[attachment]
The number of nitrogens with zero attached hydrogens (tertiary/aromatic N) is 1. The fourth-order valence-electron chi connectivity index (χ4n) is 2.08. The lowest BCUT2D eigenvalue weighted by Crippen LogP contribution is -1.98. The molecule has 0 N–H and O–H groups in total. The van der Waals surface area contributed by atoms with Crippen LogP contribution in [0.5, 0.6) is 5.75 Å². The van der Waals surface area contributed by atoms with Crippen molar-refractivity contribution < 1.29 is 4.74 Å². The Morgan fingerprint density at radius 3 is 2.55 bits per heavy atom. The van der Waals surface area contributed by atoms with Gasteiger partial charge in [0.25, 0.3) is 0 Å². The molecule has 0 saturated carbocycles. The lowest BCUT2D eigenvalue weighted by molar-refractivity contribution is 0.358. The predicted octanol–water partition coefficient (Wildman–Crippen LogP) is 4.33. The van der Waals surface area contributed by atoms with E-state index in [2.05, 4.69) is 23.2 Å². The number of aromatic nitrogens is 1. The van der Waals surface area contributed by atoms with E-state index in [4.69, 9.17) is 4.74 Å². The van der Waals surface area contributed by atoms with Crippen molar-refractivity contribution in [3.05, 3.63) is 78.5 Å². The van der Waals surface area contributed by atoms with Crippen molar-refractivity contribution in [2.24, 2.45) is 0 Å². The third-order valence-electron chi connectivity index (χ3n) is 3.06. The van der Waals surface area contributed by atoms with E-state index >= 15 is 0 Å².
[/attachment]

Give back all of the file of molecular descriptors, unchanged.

The number of nitrogens with zero attached hydrogens (tertiary/aromatic N) is 1. The fourth-order valence-electron chi connectivity index (χ4n) is 2.08. The lowest BCUT2D eigenvalue weighted by Crippen LogP contribution is -1.98. The molecule has 0 N–H and O–H groups in total. The van der Waals surface area contributed by atoms with Crippen LogP contribution in [0.5, 0.6) is 5.75 Å². The van der Waals surface area contributed by atoms with Crippen molar-refractivity contribution < 1.29 is 4.74 Å². The Morgan fingerprint density at radius 3 is 2.55 bits per heavy atom. The van der Waals surface area contributed by atoms with Gasteiger partial charge in [0.25, 0.3) is 0 Å². The molecule has 0 saturated carbocycles. The lowest BCUT2D eigenvalue weighted by molar-refractivity contribution is 0.358. The predicted octanol–water partition coefficient (Wildman–Crippen LogP) is 4.33. The van der Waals surface area contributed by atoms with E-state index in [2.05, 4.69) is 23.2 Å². The number of aromatic nitrogens is 1. The van der Waals surface area contributed by atoms with E-state index in [4.69, 9.17) is 4.74 Å². The van der Waals surface area contributed by atoms with Crippen molar-refractivity contribution in [3.05, 3.63) is 78.5 Å². The van der Waals surface area contributed by atoms with Crippen molar-refractivity contribution in [2.24, 2.45) is 0 Å². The third-order valence-electron chi connectivity index (χ3n) is 3.06. The van der Waals surface area contributed by atoms with E-state index >= 15 is 0 Å².